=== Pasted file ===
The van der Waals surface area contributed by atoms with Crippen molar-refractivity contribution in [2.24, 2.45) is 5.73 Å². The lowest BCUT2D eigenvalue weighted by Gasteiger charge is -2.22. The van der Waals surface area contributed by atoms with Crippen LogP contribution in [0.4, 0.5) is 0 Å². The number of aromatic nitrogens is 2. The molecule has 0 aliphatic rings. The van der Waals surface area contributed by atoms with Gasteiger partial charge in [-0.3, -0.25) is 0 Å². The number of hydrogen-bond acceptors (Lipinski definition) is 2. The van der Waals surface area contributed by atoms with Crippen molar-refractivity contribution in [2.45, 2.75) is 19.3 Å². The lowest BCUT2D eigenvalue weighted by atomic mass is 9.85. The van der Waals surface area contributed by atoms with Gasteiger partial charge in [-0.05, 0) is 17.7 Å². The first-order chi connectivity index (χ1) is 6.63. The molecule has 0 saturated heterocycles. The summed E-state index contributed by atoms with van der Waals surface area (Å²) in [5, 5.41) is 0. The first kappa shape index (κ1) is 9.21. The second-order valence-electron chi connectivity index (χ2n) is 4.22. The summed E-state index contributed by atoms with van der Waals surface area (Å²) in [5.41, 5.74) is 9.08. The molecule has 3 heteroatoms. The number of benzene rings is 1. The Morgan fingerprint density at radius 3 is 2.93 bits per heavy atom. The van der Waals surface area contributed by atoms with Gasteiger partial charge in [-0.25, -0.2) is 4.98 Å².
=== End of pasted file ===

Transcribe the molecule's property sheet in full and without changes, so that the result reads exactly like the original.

The van der Waals surface area contributed by atoms with Crippen molar-refractivity contribution in [2.24, 2.45) is 5.73 Å². The lowest BCUT2D eigenvalue weighted by Gasteiger charge is -2.22. The van der Waals surface area contributed by atoms with Crippen LogP contribution in [0.4, 0.5) is 0 Å². The number of aromatic nitrogens is 2. The molecule has 0 aliphatic rings. The van der Waals surface area contributed by atoms with Gasteiger partial charge in [-0.3, -0.25) is 0 Å². The number of hydrogen-bond acceptors (Lipinski definition) is 2. The van der Waals surface area contributed by atoms with Crippen molar-refractivity contribution in [2.45, 2.75) is 19.3 Å². The lowest BCUT2D eigenvalue weighted by atomic mass is 9.85. The van der Waals surface area contributed by atoms with Gasteiger partial charge in [-0.05, 0) is 17.7 Å². The first-order chi connectivity index (χ1) is 6.63. The molecule has 0 saturated heterocycles. The summed E-state index contributed by atoms with van der Waals surface area (Å²) in [5, 5.41) is 0. The first kappa shape index (κ1) is 9.21. The second-order valence-electron chi connectivity index (χ2n) is 4.22. The summed E-state index contributed by atoms with van der Waals surface area (Å²) in [5.41, 5.74) is 9.08. The molecule has 3 heteroatoms. The number of benzene rings is 1. The Morgan fingerprint density at radius 3 is 2.93 bits per heavy atom. The van der Waals surface area contributed by atoms with Gasteiger partial charge in [-0.25, -0.2) is 4.98 Å².